Speech at adoption meeting
|Document type:||public statement|
|Venue:||Conservative Hall, 267 Ballards Lane, Finchley|
|Source:||(1) Finchley Borough News, 26 September 1959 (2) Finchley Press, 25 September 1959 (3) Finchley Times, 2 October 1959|
|Themes:||Autobiographical comments, Conservatism, Economy (general discussions), Monetary policy, Taxation, Trade, Education, General Elections, Social security and welfare|
Good Augury for Tory Campaign
Crowded Meeting for Adoption of Mrs. Margaret Thatcher
Several hundred supporters crowded into the Conservative Hall, North Finchley, on Monday evening for the adoption of Mrs. Margaret Thatcher as the party candidate for the Finchley Division in the General Election. All the seats were taken, and people stood three or four deep at the rear of the hall.
Introducing Mrs. Thatcher, Mr. A. C. D. Miller, the local association president, commented: "This is without question the most crowded meeting we have ever had in this hall. I think it augurs well for the candidate and the success we anticipate."
He referred to Mrs. Thatcher as an able successor to Sir John Crowder, who had found it impossible to fight the election because of ill health. Mr. Miller also read a personal message from the Prime Minister, in which he wished her success on election day.
Mrs. Thatcher told the audience that the packed meeting would give the campaign one of its biggest send-offs for many years. She stressed the importance of everyone using their vote: "Elections are usually fought about the past, but they really determine the future of the country.
"Voting is not merely choosing an individual, but choosing the whole system of government by which we shall be ruled for the next five years. We come before the electorate on a double appeal really—the success of our system, and its future."
She spoke of the increasing wealth of the country, and the part played by the Government in bringing this about. "We have a positive policy for a solvent society. The whole of our future at home and abroad depends on our having a solvent society. This is one of our great achievements over the past eight years."
Mrs. Thatcher said the Conservatives believed in a free society, and individual enterprise. "Money is being made all the time by individual effort, and unless you give enough incentives to keep that effort producing all the time, then there is nothing to tax—no profits and therefore no benefits for society." Last year, private enterprise had provided £1,100 million to the Exchequer, through taxes on profits.
The result of the policy was that people were enjoying increasing prosperity on a level they had never known before. "The evidence is all around us—nine million TV sets, against one million when the Socialists left office; and twice as many cars on the roads. Everyone has larger incomes, and everyone is spending more."
The cost of living had been stable for 15 months, Mrs. Thatcher pointed out, and it was the Conservative aim to reduce taxation whenever possible.
It was essential that goods should be produced efficiently and cheaply enough to sell abroad, and here, she contended, the Conservatives had been far more successful than their opponents: "In the Socialist years, despite Marshall Aid, we spent £800 million more than we earned. But under the Conservatives we have earned £1,600 million more than we have spent abroad."
After speaking of improvements in retirement pensions, and Conservative plans for road improvements and school building—since the Conservatives came into power, 3,700 new schools had been built in Britain—Mrs. Thatcher spoke of Middlesex County Council's recent announcement that their educational programme had been "slashed"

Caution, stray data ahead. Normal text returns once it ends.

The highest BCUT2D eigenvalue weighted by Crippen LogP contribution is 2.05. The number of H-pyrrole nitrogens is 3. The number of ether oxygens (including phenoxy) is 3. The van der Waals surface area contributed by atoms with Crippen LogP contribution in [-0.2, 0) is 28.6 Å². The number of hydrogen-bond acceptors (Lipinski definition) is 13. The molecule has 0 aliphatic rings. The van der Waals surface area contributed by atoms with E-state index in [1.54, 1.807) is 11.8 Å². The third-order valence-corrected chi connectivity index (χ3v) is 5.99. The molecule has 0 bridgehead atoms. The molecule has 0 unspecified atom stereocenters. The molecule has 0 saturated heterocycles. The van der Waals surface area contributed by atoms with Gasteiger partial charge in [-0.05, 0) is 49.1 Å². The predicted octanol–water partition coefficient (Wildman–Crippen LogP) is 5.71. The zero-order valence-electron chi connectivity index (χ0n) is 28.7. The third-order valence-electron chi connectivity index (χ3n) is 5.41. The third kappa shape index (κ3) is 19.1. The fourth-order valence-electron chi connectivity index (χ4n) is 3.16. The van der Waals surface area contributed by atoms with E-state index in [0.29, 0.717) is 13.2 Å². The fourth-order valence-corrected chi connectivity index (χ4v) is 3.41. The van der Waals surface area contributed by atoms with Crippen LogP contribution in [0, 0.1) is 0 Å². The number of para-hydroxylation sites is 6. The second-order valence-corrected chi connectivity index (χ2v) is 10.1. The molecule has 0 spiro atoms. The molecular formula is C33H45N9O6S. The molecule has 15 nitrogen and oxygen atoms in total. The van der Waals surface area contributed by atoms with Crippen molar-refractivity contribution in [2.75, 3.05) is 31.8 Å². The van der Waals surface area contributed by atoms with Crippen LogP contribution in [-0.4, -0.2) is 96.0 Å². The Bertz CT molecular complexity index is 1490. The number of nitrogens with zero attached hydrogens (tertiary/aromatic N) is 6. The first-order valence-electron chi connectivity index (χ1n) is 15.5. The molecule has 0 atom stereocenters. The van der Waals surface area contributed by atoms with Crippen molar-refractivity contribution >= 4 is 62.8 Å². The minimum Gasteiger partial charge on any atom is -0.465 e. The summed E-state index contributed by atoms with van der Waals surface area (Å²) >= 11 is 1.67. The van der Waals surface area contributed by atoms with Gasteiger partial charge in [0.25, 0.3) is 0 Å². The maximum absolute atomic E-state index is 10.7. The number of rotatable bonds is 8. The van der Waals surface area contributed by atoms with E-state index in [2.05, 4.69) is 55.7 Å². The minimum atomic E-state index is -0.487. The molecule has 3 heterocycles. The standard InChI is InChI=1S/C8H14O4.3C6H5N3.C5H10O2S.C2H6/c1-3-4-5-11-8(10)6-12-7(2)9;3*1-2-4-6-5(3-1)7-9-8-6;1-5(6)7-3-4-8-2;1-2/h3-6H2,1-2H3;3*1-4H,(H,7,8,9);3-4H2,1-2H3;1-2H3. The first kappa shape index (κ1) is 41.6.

She said it was misleading. The county council had put in for £8 million to be spent on the improvement of educational buildings in 1960–62, nearly four times as much as was being spent in the present period. In fact, the Government agreed to permit £3 million to be spent in the period, a third more than at present.
"The county council say the minister cut their programme from £8 million to £3 million, whereas he has really given them more money than they have at present. It is common sense that people will put in for more than they expect to get."
ALL OUT EFFORT
Mrs. Thatcher's adoption as candidate was proposed by Mr. C. H. Blatch, chairman of the local association, who urged supporters to make an all-out effort. "It is not sufficient to look at a 12,000 majority and sit back. We have got to work as if the majority was only 12. We want to see not just a comfortable majority, but an overwhelming one." he said.
The proposition was seconded by Cr. Mrs. E. P. Mackrill, chairman of Finchley and Friern Barnet Conservative Association Women's Advisory Committee.
The association's treasurer, Cr. E. Fergusson Taylor, urged members to contribute to the financial side of the campaign.
After the meeting, Mrs. Thatcher told a reporter she intends to carry out the campaign on traditional lines, with meetings most evenings, and canvassing in the daytime. She would not be having the assistance of any "outside" speakers.[fo 1]
(2) Finchley Press, 25 September 1959
"A POSITIVE POLICY FOR A SOLVENT SOCIETY"
The Conservative Case
In her adoption address, Mrs. Margaret Thatcher opened with the cogent remark:
"Elections are about the future. Ironically enough, they are often fought about the past—but they really determine the future of our country."
Voters were to keep this right in the forefront of their minds, a prime consideration.
Then Mrs. Thatcher took up a point that rankles with her Liberal opponent when she said:
"The person who seeks to be your M.P. is not quite so important as one other aspect of the vote: what you really do at an election is to choose the system of government by which you will be ruled over the next five years." Having cleared up that point, she went on:
"We come with the ‘double bill’ on the success of our system, in which we believe, and on its future. One hears a great deal about distributing wealth and increasing investment.